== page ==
He admits that his prior assumptions about why employees might leave early on a Friday didn’t take into account that every worker is different. Some may have come in early that day, or worked later Monday through Thursday, or had a family obligation that couldn’t be missed. Likewise, he is aware that not every employee now prefers to work from home. Single people, in particular, were likely to report missing the in-person connection with their Young Living coworkers.
In an effort to maintain the company’s culture, Turner has made a concerted effort to be more authentic and vulnerable with his team on bi-weekly town hall videoconferences. Young Living’s HR team has created weekly happy hour calls, and groups can still gather at the basketball court behind company headquarters for socially distanced games of H-O-R-S-E. The company offered employees a $500 stipend for home office spending.
Generally, Turner says, the “rockstar” employees have maintained their production following the pivot, and many people who like to work remotely have gone “above and beyond the call of duty” to prove that the new model works. But other helpful insights have emerged as well.
“You can see the people who fade away, whom you don’t hear from for a couple weeks, and who don’t have a lot to do,” Turner says. “In-person work can camouflage that. People can come in and fake hustle all day long. We’re waking up to that reality and creating new management frameworks to separate the wheat from the chaff.”
Improving the Quality of Life
A long-term shift to a remote work structure will come with other changes, Turner acknowledges, but he is overwhelmingly positive about the potential for positive results those can bring—not only for Young Living and its employees but for the community and society as a whole.
“Imagine the improved happiness of a single mom who no longer needs to commute an hour to work and back every day,” Turner says. “Imagine how much more present she can be for her kids and the long-term effects of extra time spent with them. Imagine the environmental improvements in a new world where she and millions of other people take their cars off the highway.”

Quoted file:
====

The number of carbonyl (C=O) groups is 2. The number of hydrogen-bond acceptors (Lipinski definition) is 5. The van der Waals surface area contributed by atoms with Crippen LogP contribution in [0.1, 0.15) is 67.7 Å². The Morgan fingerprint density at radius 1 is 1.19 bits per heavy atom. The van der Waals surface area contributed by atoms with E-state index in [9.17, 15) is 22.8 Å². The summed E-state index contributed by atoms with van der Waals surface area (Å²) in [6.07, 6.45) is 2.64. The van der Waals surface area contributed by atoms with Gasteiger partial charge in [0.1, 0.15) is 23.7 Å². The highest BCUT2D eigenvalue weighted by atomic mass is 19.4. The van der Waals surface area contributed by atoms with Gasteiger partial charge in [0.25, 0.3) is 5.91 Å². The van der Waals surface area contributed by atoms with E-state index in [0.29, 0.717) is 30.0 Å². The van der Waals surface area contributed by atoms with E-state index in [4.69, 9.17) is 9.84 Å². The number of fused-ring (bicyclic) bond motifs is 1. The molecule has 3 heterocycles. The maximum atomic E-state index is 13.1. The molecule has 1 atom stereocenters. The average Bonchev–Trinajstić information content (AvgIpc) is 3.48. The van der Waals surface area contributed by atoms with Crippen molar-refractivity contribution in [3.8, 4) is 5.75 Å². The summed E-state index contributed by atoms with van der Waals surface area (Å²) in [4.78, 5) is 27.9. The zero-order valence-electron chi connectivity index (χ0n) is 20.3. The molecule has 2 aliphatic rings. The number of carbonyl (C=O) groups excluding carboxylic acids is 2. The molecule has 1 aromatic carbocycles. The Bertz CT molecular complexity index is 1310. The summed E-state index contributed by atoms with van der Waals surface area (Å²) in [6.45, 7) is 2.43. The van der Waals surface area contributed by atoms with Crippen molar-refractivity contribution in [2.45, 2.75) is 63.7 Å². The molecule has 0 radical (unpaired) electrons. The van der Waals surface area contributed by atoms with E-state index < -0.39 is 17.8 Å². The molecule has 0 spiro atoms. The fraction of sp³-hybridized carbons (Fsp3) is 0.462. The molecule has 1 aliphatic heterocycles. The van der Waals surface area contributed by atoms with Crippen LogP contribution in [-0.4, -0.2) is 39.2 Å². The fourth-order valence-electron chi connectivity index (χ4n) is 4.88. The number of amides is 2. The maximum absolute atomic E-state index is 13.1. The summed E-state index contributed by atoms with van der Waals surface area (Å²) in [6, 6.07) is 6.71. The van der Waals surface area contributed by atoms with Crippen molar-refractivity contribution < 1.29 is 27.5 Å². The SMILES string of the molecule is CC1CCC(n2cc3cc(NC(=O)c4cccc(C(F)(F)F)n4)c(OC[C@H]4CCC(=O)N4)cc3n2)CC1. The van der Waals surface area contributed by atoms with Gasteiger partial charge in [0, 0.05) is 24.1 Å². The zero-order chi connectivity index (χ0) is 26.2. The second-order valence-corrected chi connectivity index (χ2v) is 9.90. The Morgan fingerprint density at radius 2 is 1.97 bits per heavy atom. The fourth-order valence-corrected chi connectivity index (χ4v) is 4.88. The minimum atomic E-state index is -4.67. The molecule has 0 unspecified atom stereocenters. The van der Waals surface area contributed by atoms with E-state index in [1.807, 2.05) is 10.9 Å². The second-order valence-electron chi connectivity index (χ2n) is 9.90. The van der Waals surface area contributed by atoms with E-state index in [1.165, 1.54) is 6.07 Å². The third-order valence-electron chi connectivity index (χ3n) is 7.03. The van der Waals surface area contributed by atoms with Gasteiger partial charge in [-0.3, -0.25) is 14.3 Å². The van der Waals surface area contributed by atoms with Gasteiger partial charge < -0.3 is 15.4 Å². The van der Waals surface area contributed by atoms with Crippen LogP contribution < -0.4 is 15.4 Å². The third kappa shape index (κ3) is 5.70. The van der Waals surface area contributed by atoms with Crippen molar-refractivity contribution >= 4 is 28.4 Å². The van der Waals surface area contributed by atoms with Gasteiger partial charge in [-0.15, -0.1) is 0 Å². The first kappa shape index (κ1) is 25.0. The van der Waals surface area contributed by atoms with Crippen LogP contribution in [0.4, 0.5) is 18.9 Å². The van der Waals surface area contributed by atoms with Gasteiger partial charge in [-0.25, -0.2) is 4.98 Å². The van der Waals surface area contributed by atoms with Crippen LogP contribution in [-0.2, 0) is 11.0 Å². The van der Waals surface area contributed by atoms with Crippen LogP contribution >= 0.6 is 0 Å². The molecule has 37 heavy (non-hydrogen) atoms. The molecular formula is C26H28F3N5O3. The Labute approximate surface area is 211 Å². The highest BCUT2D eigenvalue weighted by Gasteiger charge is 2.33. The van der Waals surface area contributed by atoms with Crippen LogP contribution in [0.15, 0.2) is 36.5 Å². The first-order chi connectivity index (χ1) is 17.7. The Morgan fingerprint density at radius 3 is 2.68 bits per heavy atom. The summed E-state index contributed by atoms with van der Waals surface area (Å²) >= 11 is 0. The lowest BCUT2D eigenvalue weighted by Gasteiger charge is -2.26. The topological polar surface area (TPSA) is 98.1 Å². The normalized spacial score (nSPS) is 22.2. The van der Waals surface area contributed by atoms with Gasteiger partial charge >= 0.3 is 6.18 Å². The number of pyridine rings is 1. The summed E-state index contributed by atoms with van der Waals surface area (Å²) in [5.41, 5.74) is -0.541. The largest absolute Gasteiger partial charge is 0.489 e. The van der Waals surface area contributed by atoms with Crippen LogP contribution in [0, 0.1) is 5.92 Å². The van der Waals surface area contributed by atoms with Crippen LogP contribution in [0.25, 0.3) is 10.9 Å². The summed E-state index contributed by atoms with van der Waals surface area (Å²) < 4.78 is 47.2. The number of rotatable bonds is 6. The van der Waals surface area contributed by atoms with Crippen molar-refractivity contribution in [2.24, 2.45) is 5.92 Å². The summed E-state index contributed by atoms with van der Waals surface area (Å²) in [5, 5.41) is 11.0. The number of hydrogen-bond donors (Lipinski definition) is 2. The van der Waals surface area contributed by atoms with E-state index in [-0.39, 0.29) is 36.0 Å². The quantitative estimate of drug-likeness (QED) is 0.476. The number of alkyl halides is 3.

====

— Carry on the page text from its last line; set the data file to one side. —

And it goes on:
Turner describes Young Living as “a farming company,” which has green values at its foundation. Young Living’s estimates show that by allowing 95 percent of its headquarters workforce to stay home, it eliminates 20,175 pounds of carbon emissions per day. When it extended remote work through the end of the year, the company effectively produced the same amount of environmental carbon dioxide removal as 64,700 mature trees.
And then there is a part of all this that is harder for Turner to quantify: the impact on his own quality of life. A father of three, he has grown accustomed to having his kids drop in on Zoom meetings and has taken up daily walks with them to visit a neighbor’s pet zebra.
Young Living’s members—its field—have of course, always been spread across the country and the world, operating independently. As Turner sees it, remote work is in the DNA of direct selling, which gives the industry leadership credibility in the economy of the future.
Having experienced what he has in 2020, Turner can’t see a return to business as usual: “I don’t know how the world can go back to the way things were.” DSN